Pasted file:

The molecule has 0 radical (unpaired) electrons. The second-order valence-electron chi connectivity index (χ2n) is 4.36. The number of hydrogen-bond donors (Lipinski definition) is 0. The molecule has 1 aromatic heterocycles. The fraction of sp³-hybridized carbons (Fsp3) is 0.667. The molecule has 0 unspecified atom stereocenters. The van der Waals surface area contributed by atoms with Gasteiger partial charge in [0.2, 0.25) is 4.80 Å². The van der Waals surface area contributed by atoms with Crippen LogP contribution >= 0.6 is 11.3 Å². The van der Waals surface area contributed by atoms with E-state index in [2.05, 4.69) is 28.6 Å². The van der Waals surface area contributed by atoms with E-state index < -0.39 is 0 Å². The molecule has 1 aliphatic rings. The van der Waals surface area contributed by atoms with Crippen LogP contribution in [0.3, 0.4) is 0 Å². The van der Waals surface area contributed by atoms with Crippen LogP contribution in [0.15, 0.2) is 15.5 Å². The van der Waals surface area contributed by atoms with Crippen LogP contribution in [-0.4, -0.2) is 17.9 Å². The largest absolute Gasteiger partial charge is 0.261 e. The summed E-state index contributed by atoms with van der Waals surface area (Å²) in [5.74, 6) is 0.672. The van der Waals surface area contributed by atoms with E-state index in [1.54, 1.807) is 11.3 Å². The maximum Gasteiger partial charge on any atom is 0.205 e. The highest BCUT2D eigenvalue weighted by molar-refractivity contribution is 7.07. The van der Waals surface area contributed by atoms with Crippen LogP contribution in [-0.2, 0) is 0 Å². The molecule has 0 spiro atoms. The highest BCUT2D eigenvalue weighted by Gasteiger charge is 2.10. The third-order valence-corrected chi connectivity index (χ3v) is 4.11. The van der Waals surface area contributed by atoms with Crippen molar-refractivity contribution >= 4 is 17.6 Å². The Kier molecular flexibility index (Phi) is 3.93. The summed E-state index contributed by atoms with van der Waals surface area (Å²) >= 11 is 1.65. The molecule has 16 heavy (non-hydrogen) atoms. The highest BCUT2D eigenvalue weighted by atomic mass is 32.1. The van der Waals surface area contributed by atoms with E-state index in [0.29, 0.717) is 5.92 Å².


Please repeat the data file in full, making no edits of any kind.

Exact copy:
The molecule has 0 radical (unpaired) electrons. The second-order valence-electron chi connectivity index (χ2n) is 4.36. The number of hydrogen-bond donors (Lipinski definition) is 0. The molecule has 1 aromatic heterocycles. The fraction of sp³-hybridized carbons (Fsp3) is 0.667. The molecule has 0 unspecified atom stereocenters. The van der Waals surface area contributed by atoms with Gasteiger partial charge in [0.2, 0.25) is 4.80 Å². The van der Waals surface area contributed by atoms with Crippen LogP contribution >= 0.6 is 11.3 Å². The van der Waals surface area contributed by atoms with E-state index in [2.05, 4.69) is 28.6 Å². The van der Waals surface area contributed by atoms with E-state index < -0.39 is 0 Å². The molecule has 1 aliphatic rings. The van der Waals surface area contributed by atoms with Crippen LogP contribution in [0.3, 0.4) is 0 Å². The van der Waals surface area contributed by atoms with Crippen LogP contribution in [0.15, 0.2) is 15.5 Å². The van der Waals surface area contributed by atoms with Crippen LogP contribution in [-0.4, -0.2) is 17.9 Å². The largest absolute Gasteiger partial charge is 0.261 e. The summed E-state index contributed by atoms with van der Waals surface area (Å²) in [5.74, 6) is 0.672. The van der Waals surface area contributed by atoms with E-state index in [1.54, 1.807) is 11.3 Å². The maximum Gasteiger partial charge on any atom is 0.205 e. The highest BCUT2D eigenvalue weighted by molar-refractivity contribution is 7.07. The van der Waals surface area contributed by atoms with Crippen LogP contribution in [-0.2, 0) is 0 Å². The molecule has 0 spiro atoms. The highest BCUT2D eigenvalue weighted by Gasteiger charge is 2.10. The third-order valence-corrected chi connectivity index (χ3v) is 4.11. The van der Waals surface area contributed by atoms with Crippen molar-refractivity contribution >= 4 is 17.6 Å². The Kier molecular flexibility index (Phi) is 3.93. The summed E-state index contributed by atoms with van der Waals surface area (Å²) >= 11 is 1.65. The molecule has 16 heavy (non-hydrogen) atoms. The highest BCUT2D eigenvalue weighted by atomic mass is 32.1. The van der Waals surface area contributed by atoms with E-state index in [0.29, 0.717) is 5.92 Å².